These days we hear the term "Super Moon" all over the place. What does this mean? To me it is a great opportunity to get a good photograph of the moon. Scientifically in astronomy it is called a perigean full moon,that is, a full moon closely coinciding with perigee – the moon’s closest point to Earth in its orbit. The Moon follows an elliptical path around Earth with one side ("perigee") about 50,000 km closer than the other ("apogee"). Full Moons that occur on the perigee side of the Moon's orbit seem extra big and bright. On August 10th it becomes full during the same hour as perigee— making it an extra-super Moon.
Everyone wants to capture this photographic experience for themselves. Unfortunately, photographers are often disappointed because the pictures capture only a bright white dot on a black sky and no detail in the moon.
I will break down step by step how I get good results. If you have a DSLR camera this information may be basic but I want to make sure I share all of the important information for all levels of learning.
You will need:A DSLR with at least a 200 mm to 300 mm lens. (or any camera with manual settings)
A tripod (optional).
A manual setting on your camera.
A full moon and a fairly clear night. August 10th, and Sept. 9th 2014
Some helpful terminology:f-stop is the measurement of the aperture setting on the camera lens. This setting determines the amount of light allowed to enter the lens and pass through to the digital sensor. It also determines how much in front of and behind the subject is in focus aka depth-of-field.
Shutter speed in a still camera sets the length of time that the shutter is open, exposing the digital sensor to light for a single image.
ISO Many DSLR cameras have an ISO range from 200 to 6400 or higher. The higher the number the more sensitive the camera is to light. ISO stands for International Organization for Standardization. An organization that sets international standards, founded in 1946.
Exposure bracketing means that you take two more pictures: one under-exposed (usually by dialing in a negative exposure compensation -.3), and the second one slightly over-exposed (usually by dialing in a positive exposure compensation +.3).
The advantage of using a DSLR is that you can experiment with the ISO and exposure and see your results as you go. I start by setting my camera on M for Manual. I extend my zoom lens to the maximum of 300 mm. Since the moon is so bright I do not use a tripod. This is an optional choice.
I pick a starting point of f 6.3 1/15 of a second at ISO 400. As you can see from the photographs this one is too light but I can now change my f-stop and shutter speed.
Now I set my camera f 13 1/250 of a second at ISO 400 and notice this is too dark. This means that I now did not let in enough light.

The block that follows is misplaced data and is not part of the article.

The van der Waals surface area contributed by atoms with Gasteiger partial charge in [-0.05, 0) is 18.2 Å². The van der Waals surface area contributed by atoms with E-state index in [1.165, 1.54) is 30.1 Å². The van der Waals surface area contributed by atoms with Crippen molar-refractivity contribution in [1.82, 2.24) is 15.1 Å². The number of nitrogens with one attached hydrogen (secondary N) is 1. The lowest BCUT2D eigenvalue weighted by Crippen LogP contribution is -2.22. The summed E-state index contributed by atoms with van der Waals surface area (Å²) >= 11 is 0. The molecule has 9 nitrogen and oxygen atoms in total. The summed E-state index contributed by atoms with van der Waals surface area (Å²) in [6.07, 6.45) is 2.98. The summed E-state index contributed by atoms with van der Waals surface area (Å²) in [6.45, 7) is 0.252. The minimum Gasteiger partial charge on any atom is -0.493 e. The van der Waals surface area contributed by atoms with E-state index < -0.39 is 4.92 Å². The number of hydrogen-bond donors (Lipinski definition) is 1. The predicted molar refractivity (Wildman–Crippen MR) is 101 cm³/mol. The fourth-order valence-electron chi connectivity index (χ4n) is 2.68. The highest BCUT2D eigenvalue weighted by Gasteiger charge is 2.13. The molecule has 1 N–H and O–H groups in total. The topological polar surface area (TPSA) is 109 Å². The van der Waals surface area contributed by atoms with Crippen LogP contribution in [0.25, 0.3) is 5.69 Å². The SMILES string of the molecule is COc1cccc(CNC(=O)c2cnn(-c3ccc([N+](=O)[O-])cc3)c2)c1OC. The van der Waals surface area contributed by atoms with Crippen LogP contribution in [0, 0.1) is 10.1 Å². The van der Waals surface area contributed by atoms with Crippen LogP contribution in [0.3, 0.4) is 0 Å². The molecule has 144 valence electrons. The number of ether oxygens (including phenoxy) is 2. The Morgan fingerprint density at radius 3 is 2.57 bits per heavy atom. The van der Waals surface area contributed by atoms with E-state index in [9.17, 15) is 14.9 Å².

Having both of these exposures is really helpful to zero in on what I need. Now I take a photograph at f 11 1/200 of a second at ISO 400 and it works out really well. This exposure is similar to how I would set my camera for a photograph in the daytime hours.
Another night when the moon was large in the sky I notice that there is a really nice cloud formation gliding in front of the moon. I set me camera at f 8 1/250 of a second at ISO 400. I really like the feeling and slight color in this photograph.
When you hear on the news that there will be a Super Moon you will now have technical data to set your camera. Although rare, when there is a lunar eclipse you can apply the same principles and record the eclipse in all of its stages. You may have to play around with exposure as the moon starts to disappear but now that you have the understanding of exposure you can enjoy this rare amazing experience seen below.
For me, the first moon shot was in 1970 when I was working on my senior photography thesis in college. The first night I attempted to photograph, the moon was almost full. I set up my camera on a tripod with my 200 mm lens and loaded my camera with black and white film. The film was considered fast with an ASA (now called ISO) of 400. I took some photographs and went into the darkroom to process the film and see if I was successful. I was really excited as I developed the film. I held the film up to the light before I hung the film in my film dryer. It did not look promising and when I made a print it looked like a white dot on a piece of black paper.
The next night my teacher and mentor, Larry Colwell, came to help me. He assured me that it was not that hard if I got the exposure right. First, he explained that the moon was much brighter than we think and just because it was dark out did not mean that I needed a long exposure. This time I used a hand held light meter because my camera was not able to zoom in and get a proper exposure like today's DSLR cameras. I was surprised at how bright the moon was. I kept the camera on a tripod and followed Larry's advice to bracket my exposure (see above). When I developed the film this time I was happy with the results and that this was a successful learning experience.
If there is only one thing that you take away from this article, whether you are using an iPhone or a DSLR camera, it is that you should always set your exposure as if the night sky is much brighter than you think it is.
Have fun shooting the moon! The dates are August 10th, and September 9th 2014.